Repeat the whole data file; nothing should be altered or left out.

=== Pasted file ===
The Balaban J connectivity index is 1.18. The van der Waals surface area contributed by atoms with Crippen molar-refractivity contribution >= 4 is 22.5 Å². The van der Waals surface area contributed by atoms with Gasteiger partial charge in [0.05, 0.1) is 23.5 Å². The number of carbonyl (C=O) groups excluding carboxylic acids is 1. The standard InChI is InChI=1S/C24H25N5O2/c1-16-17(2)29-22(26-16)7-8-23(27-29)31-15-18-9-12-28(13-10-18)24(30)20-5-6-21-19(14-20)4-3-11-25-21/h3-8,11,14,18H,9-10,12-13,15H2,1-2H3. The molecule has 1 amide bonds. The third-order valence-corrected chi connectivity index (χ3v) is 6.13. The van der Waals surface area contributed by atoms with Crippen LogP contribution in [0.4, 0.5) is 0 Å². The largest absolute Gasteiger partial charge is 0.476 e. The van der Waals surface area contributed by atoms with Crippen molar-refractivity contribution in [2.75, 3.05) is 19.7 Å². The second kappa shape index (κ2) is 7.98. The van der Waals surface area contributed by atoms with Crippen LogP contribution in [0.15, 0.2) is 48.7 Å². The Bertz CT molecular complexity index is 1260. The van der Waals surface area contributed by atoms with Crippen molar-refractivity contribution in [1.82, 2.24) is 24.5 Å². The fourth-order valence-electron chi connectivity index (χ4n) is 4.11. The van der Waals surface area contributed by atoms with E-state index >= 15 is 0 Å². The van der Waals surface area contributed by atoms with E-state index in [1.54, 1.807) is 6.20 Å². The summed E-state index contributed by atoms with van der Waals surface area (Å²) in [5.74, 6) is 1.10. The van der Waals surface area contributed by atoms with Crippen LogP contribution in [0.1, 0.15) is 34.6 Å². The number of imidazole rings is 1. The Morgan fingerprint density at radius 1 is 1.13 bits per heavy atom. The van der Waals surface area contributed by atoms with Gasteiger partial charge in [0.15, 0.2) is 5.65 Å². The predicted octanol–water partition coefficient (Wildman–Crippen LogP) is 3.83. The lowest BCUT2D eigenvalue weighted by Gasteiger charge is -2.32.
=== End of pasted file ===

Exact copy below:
The Balaban J connectivity index is 1.18. The van der Waals surface area contributed by atoms with Crippen molar-refractivity contribution >= 4 is 22.5 Å². The van der Waals surface area contributed by atoms with Gasteiger partial charge in [0.05, 0.1) is 23.5 Å². The number of carbonyl (C=O) groups excluding carboxylic acids is 1. The standard InChI is InChI=1S/C24H25N5O2/c1-16-17(2)29-22(26-16)7-8-23(27-29)31-15-18-9-12-28(13-10-18)24(30)20-5-6-21-19(14-20)4-3-11-25-21/h3-8,11,14,18H,9-10,12-13,15H2,1-2H3. The molecule has 1 amide bonds. The third-order valence-corrected chi connectivity index (χ3v) is 6.13. The van der Waals surface area contributed by atoms with Crippen LogP contribution in [0.4, 0.5) is 0 Å². The largest absolute Gasteiger partial charge is 0.476 e. The van der Waals surface area contributed by atoms with Crippen molar-refractivity contribution in [2.75, 3.05) is 19.7 Å². The second kappa shape index (κ2) is 7.98. The van der Waals surface area contributed by atoms with Crippen LogP contribution in [0.15, 0.2) is 48.7 Å². The Bertz CT molecular complexity index is 1260. The van der Waals surface area contributed by atoms with Crippen molar-refractivity contribution in [1.82, 2.24) is 24.5 Å². The fourth-order valence-electron chi connectivity index (χ4n) is 4.11. The van der Waals surface area contributed by atoms with E-state index >= 15 is 0 Å². The van der Waals surface area contributed by atoms with E-state index in [1.54, 1.807) is 6.20 Å². The summed E-state index contributed by atoms with van der Waals surface area (Å²) in [5.74, 6) is 1.10. The van der Waals surface area contributed by atoms with Crippen LogP contribution in [0.1, 0.15) is 34.6 Å². The number of imidazole rings is 1. The Morgan fingerprint density at radius 1 is 1.13 bits per heavy atom. The van der Waals surface area contributed by atoms with Gasteiger partial charge in [0.15, 0.2) is 5.65 Å². The predicted octanol–water partition coefficient (Wildman–Crippen LogP) is 3.83. The lowest BCUT2D eigenvalue weighted by Gasteiger charge is -2.32.